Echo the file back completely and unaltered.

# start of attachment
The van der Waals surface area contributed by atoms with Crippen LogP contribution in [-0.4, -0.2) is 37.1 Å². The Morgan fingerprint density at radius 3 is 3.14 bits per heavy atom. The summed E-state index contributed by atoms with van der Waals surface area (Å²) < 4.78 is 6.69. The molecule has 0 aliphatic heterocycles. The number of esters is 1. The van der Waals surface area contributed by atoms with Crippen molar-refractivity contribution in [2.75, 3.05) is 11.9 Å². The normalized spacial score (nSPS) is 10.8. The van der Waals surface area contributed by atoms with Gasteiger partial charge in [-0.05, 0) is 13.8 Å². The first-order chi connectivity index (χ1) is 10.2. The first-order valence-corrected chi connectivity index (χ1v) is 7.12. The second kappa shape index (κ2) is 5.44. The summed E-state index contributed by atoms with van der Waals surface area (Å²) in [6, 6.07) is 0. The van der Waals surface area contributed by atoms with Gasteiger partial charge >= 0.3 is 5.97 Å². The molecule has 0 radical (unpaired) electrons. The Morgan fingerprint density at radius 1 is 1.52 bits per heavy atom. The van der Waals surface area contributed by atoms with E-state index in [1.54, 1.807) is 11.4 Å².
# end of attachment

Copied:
The van der Waals surface area contributed by atoms with Crippen LogP contribution in [-0.4, -0.2) is 37.1 Å². The Morgan fingerprint density at radius 3 is 3.14 bits per heavy atom. The summed E-state index contributed by atoms with van der Waals surface area (Å²) < 4.78 is 6.69. The molecule has 0 aliphatic heterocycles. The number of esters is 1. The van der Waals surface area contributed by atoms with Crippen molar-refractivity contribution in [2.75, 3.05) is 11.9 Å². The normalized spacial score (nSPS) is 10.8. The van der Waals surface area contributed by atoms with Gasteiger partial charge in [-0.05, 0) is 13.8 Å². The first-order chi connectivity index (χ1) is 10.2. The first-order valence-corrected chi connectivity index (χ1v) is 7.12. The second kappa shape index (κ2) is 5.44. The summed E-state index contributed by atoms with van der Waals surface area (Å²) in [6, 6.07) is 0. The van der Waals surface area contributed by atoms with Gasteiger partial charge >= 0.3 is 5.97 Å². The molecule has 0 radical (unpaired) electrons. The Morgan fingerprint density at radius 1 is 1.52 bits per heavy atom. The van der Waals surface area contributed by atoms with E-state index in [1.54, 1.807) is 11.4 Å².